Have a Berry Nice Day!

Tuesday, May 21, 2013

Ripening Arapaho Blackberries-Bird Back 40
It's berry season in the Bird Back 40. It's about time. It's also early this year thanks to some unseasonably HOT weather in the Sacramento river bottom. Our spring this year should be awarded the film title of Gone in Sixty Seconds. The hot spring jump-started many fresh fruits and vegetables that either did very well (asparagus) or flopped completely (artichokes).

One crop to react positively to an early spring rush of hot weather? The blackberries pictured above. They are large. They are luscious. They represent one of the best "impulse" purchases that Bill Bird has ever made. This is the Arapaho Thornless Blackberry vine. Unlike many other thornless vines that need support in the form of a trellis or fence, the Arapaho resembles a small tree with a thick central cane system that keeps the plant upright.

Arapaho Blackberry Ready for Consumption
I literally tripped over this starter plant in my mad quest for additional seed potatoes last spring at Lowe's Big Box Home Improvement store in West Sacramento. I had recently made a decision to move existing vines from one spot in the yard to another, which would create space for one brand new vine. I had never known vines to be self-supporting, and since I literally tripped over them while searching for seed potatoes, I considered it a sign from God.

Thus the Arapaho was purchased and planted in the Bird Back 40. My faith has been rewarded with berries the size of walnuts and a creamy sweet delightful taste that would be a winner in any pie made from scratch. My only regret is that the Arapaho, now in its second year of production, isn't producing quite enough for pies just yet. But as I gaze at that Jack-in-the-Beanstalk tree-trunk sized growth bent on growing over the fence line, I have a pretty good idea that pie construction will be on the agenda for 2014.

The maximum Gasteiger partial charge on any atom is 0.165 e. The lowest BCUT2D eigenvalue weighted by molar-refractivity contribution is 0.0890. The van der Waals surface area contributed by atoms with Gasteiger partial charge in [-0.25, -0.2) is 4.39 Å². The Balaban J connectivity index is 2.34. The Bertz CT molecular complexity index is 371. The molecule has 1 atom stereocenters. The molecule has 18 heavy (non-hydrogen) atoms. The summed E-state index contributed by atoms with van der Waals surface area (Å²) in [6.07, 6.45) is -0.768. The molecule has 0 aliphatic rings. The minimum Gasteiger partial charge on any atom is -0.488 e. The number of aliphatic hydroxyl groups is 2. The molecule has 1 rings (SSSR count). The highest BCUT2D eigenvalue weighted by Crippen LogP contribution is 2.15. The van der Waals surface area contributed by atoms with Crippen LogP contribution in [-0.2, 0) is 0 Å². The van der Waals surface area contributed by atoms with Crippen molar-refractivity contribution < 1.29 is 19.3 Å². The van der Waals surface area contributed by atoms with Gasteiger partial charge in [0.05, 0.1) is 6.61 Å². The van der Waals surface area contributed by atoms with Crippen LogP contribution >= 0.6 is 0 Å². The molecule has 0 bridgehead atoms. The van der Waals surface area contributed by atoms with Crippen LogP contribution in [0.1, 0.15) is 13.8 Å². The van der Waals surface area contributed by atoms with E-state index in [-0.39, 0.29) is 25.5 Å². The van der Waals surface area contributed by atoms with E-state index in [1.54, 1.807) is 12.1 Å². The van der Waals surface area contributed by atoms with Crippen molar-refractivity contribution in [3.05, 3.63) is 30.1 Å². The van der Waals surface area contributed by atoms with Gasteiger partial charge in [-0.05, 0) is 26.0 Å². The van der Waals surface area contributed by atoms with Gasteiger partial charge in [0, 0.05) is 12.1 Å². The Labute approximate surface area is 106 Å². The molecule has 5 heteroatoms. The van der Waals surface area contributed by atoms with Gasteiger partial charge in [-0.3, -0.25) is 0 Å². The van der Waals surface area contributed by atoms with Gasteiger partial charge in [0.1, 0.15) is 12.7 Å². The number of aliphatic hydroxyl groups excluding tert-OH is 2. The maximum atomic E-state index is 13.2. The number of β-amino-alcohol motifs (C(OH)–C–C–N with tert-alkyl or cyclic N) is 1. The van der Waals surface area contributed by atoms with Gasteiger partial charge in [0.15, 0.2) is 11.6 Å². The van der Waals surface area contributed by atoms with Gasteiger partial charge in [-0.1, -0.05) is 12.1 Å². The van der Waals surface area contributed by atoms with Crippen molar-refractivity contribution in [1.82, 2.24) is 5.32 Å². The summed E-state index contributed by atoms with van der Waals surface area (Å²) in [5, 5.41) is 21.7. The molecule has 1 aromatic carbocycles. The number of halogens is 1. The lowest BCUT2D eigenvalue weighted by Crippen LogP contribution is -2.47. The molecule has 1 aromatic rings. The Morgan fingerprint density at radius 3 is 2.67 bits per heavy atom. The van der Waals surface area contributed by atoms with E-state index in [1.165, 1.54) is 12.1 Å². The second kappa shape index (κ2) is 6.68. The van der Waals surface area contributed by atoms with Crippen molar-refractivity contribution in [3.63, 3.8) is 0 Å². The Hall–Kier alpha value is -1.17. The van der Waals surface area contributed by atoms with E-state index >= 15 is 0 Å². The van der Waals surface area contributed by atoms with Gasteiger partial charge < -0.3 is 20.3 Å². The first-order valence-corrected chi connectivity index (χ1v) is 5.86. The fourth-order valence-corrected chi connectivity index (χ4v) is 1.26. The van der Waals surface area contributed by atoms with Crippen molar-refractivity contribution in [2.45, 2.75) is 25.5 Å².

Next Year's Fruiting Cane: The Arapaho
But the Arapaho isn't the only thornless blackberry springing to life in the Bird Back 40. In fact, I know of one or two Sacramento area fresh berry growers that would even make the case that the Arapaho isn't the best vine in the Bird Back 40. Nope! That honor would be bestowed to the vine growing to the immediate right of the Arapaho: the Black Satin.

Unlike the Arapaho, the Black Satin was not an impulse purchase. I was approached by two other gardeners several years ago who were putting together a major purchase at a well known California nursery and asked if I wanted in. Want in? Duh. I didn't "want in." I dived in with three feet. Four or five years ago the Black Satin Blackberry vine was the current rage of the gardening day. It was the "must have" berry for the backyard.

And, so, well, I had to have it.

Black Satin Blackberries-Bird Back 40
As it turns out? I had some problems with it. The first plant actually up and died on me. In fact, it never got beyond "bare root" stage. When June rolled around and that brown cane started turning even browner, I knew that something had gone wrong. And I would have to wait another full year, till the next bare root season, to get a replacement. And then, to add insult to injury, I dug the plant up last year and moved it to another location. Talk about a crime! I could be tried and convicted! The charge your honor? Black Satin Blackberry Abuse!

As for the friend who also ordered the Black Satin? She's a little better gardener than I am. Her plant lived. Plus she didn't abuse it like I did. Today that Black Satin plant resembles a large Christmas Tree, and, yes, it's loaded with hundreds of FAT berries. She recently posted a picture of her plant on her Facebook page and I reacted by promptly drooling on my computer keyboard. What's that? You'd like her name and address eh? Yeah, I'm sure you do...

Loaded Black Satin Bush-Sacramento
I guess the point I'm trying to make here -- and doing a bad job at it -- is that spring and summer blackberries are the absolute bomb. The days of plants with thorns the size and sharpness of switchblades are long gone. Horticulture has rewarded us with all sorts of berry options, minus the thorns. Got a small and ignored spot in the yard? Plant berries.

You'll be glad you did. Because there's nothing quite like a slice of warm Black Satin and Arapaho Blackberry pie on a cold winter's day. That's what growing your own is all about.